Investing In Brazil: What You Need To KnowManoj Singh, 04.30.10, 07:31 PM EDT
How to invest in this emerging market.In a world full of undiscovered prospects, it is never too late to try something new. Investors now looking for alpha and beta can think about adding a little bit of samba to their portfolio. With a steadily growing economy, a stable financial market and a liberal investment climate, Brazil has the potential to emerge as the dark horse in the race among emerging markets. But for that, Brazil just needs to continue on its present course without doing anything dramatic. Read on to find out what Brazil has to offer for the global investment community.
Two Options for Getting Your Feet Wet
International investors have two options for investing in the Brazilian stocks. The first option is to go straight to the place of action by investing in stocks listed on the Brazilian stock exchange. The second option is to try
the offshore investment route available in the form of American depository receipts (ADRs), global depository receipts (GDRs), exchange-traded funds (ETFs) and mutual funds focused on Brazil or Latin America. No matter which option you choose, it's important to learn more about this exciting location.
An Overview of the Brazilian Economy
The Brazilian economy is the 10th largest economy in the world. During the period 2004-08, the economy grew at the rate of 4-5%on average. Many would consider this growth rate to be less impressive than rates seen in China and India, but Brazil nevertheless continues to be an investment hotspot. Brazil is one of the few countries in the world that is self-sufficient in oil, which plays a very crucial role in global economy. Brazil is also a leader in alternative energy sources; it produces more ethanol than the combined production of Asia and Europe. Brazil is also the second largest producer of iron ore in the world.
With this abundance of natural resources, Brazilians are manufacturing everything from aircrafts to hair pins. The decades of hyper-inflation and unstable domestic currency seem to be over. There is a long list of positive points that make Brazil a promising candidate for spectacular growth.
A Stock Market with its Own Megabolsa
Brazil has one of the most sophisticated stock exchanges called BM&F Bovespa which was created in 2008 by the merger of the Brazilian Mercantile & Futures Exchange (BM&F) and the Sao Paulo Stock Exchange (Bovespa). The Sao Paulo Stock Exchange was established in 1890. The integrated BM&F Bovespa offers a host of products for trading such as stocks, ETFs, futures, commodities, forwards, options, corporate and government bonds, etc. Nearly 450 firms are listed on Bovespa. All trading in equity and equity derivatives take place at Bovespa on an order driven electronic trading platform called Megabolsa. The second largest stock exchange in Brazil is the Rio de Janeiro Stock Exchange (BVRJ) which trades in government bonds and currencies.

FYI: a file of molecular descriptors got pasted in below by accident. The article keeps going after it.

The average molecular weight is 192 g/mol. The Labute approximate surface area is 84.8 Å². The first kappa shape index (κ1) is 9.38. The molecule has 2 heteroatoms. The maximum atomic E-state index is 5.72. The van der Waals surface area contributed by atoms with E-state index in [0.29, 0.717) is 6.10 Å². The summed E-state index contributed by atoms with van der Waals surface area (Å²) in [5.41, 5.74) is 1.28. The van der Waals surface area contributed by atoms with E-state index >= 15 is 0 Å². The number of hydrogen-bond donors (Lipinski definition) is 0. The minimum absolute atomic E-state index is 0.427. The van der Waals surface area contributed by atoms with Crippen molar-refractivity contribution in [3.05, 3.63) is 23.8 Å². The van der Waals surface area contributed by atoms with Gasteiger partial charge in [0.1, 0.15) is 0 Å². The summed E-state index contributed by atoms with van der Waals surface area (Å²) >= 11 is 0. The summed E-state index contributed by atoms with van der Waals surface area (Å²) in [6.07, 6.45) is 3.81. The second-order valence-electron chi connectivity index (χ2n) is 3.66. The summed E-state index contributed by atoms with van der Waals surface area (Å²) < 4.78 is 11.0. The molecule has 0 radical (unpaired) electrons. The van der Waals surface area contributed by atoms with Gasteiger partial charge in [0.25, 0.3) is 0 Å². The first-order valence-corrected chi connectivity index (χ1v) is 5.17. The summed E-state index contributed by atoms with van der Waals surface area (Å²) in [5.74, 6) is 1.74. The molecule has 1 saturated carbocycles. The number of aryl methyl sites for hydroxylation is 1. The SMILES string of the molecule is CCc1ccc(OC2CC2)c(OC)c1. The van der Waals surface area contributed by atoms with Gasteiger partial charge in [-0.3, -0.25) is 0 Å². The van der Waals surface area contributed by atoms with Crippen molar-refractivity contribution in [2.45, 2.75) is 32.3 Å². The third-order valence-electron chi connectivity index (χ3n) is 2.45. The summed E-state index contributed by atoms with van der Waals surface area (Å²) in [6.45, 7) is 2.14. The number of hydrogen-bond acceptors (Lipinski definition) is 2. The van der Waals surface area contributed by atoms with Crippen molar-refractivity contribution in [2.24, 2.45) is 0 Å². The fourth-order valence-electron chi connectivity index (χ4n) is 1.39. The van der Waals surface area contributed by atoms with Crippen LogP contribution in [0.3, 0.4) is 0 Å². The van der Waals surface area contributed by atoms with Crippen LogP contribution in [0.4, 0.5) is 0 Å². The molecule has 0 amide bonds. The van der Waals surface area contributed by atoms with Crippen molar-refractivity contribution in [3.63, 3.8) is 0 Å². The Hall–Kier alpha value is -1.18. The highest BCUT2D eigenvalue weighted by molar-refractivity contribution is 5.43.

Trading Mechanism at MM&F Bovespa
All transactions of buying and selling of equities are electronically processed by Megabolsa. Before commencement of the regular trading session there is a 15-minute pre-opening phase in which orders are placed in the system for establishing the opening price ("opening calls"). During the last five minutes, there are "closing calls" for all stocks comprising indexes.
Investing in Brazil for Outside Investors
Brazil has one of the most liberal investment climates for outside investors. Non-resident investors, both individuals and legal entities, can invest in most of the financial and capital market instruments available to resident investors, without any restrictions. However, non-resident investors are required to hire local entities to act as custodian and representative for regulatory and tax related issues. Investors are also required to complete other formalities like registering with the Brazilian Central Bank, the stock market regulator CVM and the Federal Revenue Service.
Investors desiring a shorter route can use the option of operating as participants ("passengers") in collective accounts registered in the name of some other investor. All funds coming in and going out of Brazil must be registered at the Central Bank through declarations submitted through electronic means. For placing orders on the stock exchange, you also need to select a member brokerage firm of BM&F Bovespa. Most of the financial institutions located in Brazil provide diverse services pertaining to registration and investment under the same roof.
Offshore Investment Opportunities
In case you are not yet ready for the direct route, you can think of using some of the options available closer to home. Outside investors can invest in the underlying stocks of some of the well known Brazilian companies by investing in ADRs listed in American stock exchanges and GDRs listed in European markets. In the future we may see the number of ETFs based on Brazilian stocks increase by leaps and bounds. One of the most prominent Brazil ETFs is iShares MSCI Brazil Index Fund ( EWZ - news - people ), which is listed on U.S. Amex Exchange and tracks stocks constituting the MSCI Brazil Index--covering about 85% of the total market capitalization.
Brazil, just like other emerging markets, seems to be well positioned for new growth opportunities. For directly investing in Brazil one needs to comply with various regulatory procedures of Brazil. The offshore investment route provides opportunities for investing in Brazilian stocks through ADRs, GDRs, Mutual Funds and ETFs available in global markets. The options available for making investments in emerging markets seem to be increasing every day. It would be a good idea to do some more research of your own before choosing any option.
entire article can be found here